Directed by Ridley Scott
I feel this is quite possibly one of the best science fiction movies, certainly a standard for the Genre and a film that still manages to stand the test of time. From the opening sequence to the last scene, the ambiance of the film and the changing moods are captured perfectly. Even the old style displays and panels don’t detract from the film, they add to it – this is an ore freighter, not a Star Wars battle cruiser!
Where this film scores most highly is in the characterizations of the crew – the dialog flows so naturally it would seem almost as if they are reciting rather then ad-libbing Yaphet Kotto is particularly good at this, together with Harry dean Stanton – a kind of deep space Abbott ‘n Costello. Tom Skerrit, Ian Holm and Veronica Cartwright are also excellent. Sigourney Weaver’s performance varies slightly, this was after all, her first major role, but occasionally we get a glimpse of a very competent actress.
This film stays closest to the Geiger-esque connotations of the visions of flesh/metal incidences that provoke such eerily reactions from the viewer. The chest-bursting scene where an Alien comes out of the stomach still retains its impact, and even if Veronica’s reaction was unfeigned – she was not told what was going to happen.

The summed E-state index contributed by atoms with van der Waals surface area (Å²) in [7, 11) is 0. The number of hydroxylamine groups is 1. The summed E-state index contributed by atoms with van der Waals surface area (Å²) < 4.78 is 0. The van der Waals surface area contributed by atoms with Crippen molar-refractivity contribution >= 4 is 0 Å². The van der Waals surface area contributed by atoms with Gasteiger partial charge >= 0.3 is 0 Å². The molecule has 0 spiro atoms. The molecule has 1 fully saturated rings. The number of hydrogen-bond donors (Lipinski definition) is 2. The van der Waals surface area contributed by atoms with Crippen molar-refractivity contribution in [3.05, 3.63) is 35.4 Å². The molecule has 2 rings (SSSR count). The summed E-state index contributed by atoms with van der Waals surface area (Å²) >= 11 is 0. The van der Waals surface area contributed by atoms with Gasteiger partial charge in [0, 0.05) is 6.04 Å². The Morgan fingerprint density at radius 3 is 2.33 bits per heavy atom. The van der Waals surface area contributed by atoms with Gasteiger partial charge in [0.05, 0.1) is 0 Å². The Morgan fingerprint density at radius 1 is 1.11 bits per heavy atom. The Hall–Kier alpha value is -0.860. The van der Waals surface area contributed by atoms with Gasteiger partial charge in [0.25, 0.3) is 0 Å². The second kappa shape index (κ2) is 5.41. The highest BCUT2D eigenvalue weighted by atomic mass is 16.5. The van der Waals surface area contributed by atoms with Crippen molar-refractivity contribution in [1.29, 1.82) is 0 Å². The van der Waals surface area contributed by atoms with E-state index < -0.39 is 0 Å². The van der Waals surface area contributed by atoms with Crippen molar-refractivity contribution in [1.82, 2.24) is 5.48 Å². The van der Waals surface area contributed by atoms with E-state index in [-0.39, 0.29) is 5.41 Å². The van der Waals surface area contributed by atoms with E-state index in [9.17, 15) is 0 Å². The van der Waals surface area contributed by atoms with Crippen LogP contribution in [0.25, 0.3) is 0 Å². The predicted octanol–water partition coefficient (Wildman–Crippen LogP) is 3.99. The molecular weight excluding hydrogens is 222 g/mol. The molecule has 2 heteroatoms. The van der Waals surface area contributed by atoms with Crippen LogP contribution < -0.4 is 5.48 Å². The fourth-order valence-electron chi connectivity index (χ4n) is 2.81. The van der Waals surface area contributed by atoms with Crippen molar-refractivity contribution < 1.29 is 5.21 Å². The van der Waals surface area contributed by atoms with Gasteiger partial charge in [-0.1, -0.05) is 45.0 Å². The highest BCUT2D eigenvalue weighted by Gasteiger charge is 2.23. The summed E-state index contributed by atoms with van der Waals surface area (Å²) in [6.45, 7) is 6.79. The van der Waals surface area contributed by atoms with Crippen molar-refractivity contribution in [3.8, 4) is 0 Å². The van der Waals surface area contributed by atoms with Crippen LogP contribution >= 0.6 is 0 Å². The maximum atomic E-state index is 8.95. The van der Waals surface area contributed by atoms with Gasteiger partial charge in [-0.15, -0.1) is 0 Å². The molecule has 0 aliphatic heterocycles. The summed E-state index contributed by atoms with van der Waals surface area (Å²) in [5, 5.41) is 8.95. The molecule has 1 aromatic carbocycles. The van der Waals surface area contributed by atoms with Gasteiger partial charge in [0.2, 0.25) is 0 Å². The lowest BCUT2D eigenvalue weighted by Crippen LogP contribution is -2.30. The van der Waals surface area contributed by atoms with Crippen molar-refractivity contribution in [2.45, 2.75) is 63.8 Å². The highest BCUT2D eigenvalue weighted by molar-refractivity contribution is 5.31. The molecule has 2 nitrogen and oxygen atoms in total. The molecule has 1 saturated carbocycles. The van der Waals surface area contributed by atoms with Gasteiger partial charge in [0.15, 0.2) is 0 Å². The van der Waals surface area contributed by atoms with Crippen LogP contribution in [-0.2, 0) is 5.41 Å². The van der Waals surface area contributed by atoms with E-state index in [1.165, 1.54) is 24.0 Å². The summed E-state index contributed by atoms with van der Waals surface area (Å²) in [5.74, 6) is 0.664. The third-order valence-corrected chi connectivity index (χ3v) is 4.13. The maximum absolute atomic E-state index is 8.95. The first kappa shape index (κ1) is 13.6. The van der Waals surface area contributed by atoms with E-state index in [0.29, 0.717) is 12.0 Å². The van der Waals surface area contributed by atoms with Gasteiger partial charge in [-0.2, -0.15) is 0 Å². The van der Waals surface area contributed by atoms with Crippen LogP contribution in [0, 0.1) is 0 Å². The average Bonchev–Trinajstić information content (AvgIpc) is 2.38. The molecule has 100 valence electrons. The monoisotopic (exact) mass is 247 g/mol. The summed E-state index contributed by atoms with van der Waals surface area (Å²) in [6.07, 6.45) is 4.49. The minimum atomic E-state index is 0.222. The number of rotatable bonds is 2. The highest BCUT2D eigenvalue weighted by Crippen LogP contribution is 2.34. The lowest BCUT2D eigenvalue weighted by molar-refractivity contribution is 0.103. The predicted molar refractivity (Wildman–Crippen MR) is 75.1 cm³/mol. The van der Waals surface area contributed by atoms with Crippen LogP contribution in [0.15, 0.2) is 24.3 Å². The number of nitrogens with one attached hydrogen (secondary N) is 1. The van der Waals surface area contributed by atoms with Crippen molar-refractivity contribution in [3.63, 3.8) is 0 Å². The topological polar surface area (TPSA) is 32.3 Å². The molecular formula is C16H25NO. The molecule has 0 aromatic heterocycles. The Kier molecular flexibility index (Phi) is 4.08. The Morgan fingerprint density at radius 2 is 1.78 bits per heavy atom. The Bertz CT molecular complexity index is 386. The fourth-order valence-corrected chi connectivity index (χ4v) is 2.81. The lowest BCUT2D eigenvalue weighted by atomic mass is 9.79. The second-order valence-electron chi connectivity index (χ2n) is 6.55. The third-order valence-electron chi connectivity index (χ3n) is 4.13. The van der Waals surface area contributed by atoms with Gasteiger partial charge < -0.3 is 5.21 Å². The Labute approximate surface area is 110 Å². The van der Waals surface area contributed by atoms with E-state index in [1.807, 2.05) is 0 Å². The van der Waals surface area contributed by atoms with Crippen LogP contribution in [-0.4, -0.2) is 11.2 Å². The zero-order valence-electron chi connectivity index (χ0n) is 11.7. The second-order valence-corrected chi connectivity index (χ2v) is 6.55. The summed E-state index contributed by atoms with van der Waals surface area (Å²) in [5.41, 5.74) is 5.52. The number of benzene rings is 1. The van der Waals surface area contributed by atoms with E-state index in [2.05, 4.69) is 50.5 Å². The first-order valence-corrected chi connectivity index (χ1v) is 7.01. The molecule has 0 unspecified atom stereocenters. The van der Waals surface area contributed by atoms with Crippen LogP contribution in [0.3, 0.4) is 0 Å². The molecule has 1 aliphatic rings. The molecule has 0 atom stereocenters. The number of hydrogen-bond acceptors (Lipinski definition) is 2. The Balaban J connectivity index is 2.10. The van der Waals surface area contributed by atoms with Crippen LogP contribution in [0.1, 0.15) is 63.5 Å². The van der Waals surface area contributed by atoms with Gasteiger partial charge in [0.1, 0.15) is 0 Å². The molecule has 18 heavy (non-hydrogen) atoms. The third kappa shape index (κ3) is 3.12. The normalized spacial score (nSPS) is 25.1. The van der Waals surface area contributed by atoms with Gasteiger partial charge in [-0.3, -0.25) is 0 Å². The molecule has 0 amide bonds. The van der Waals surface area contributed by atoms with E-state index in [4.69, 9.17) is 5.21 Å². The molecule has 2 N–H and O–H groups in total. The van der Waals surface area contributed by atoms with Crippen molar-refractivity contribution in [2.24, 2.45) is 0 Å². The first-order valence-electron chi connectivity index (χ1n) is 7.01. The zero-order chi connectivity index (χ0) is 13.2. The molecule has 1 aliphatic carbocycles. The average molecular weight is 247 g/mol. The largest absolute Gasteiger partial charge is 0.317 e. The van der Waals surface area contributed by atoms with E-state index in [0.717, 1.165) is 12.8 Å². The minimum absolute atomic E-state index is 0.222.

The Director employs a technique that many of today’s Horror maestro’s could and should learn from. He desires the Audience to use their imagination extensively. When Lambert is killed, you see the tail moving then the scene cut to Ripley hearing that. You see nothing, but you KNOW what is happening and that has more impact than any special effect could have.
A lot of this film happens in a place that is a dark, and grimy atmosphere that you see copied in such films as Blade runner or the original Terminator.
All in all this is one of the very few films that I would undoubtedly give an 8/10 and will watch over and over again.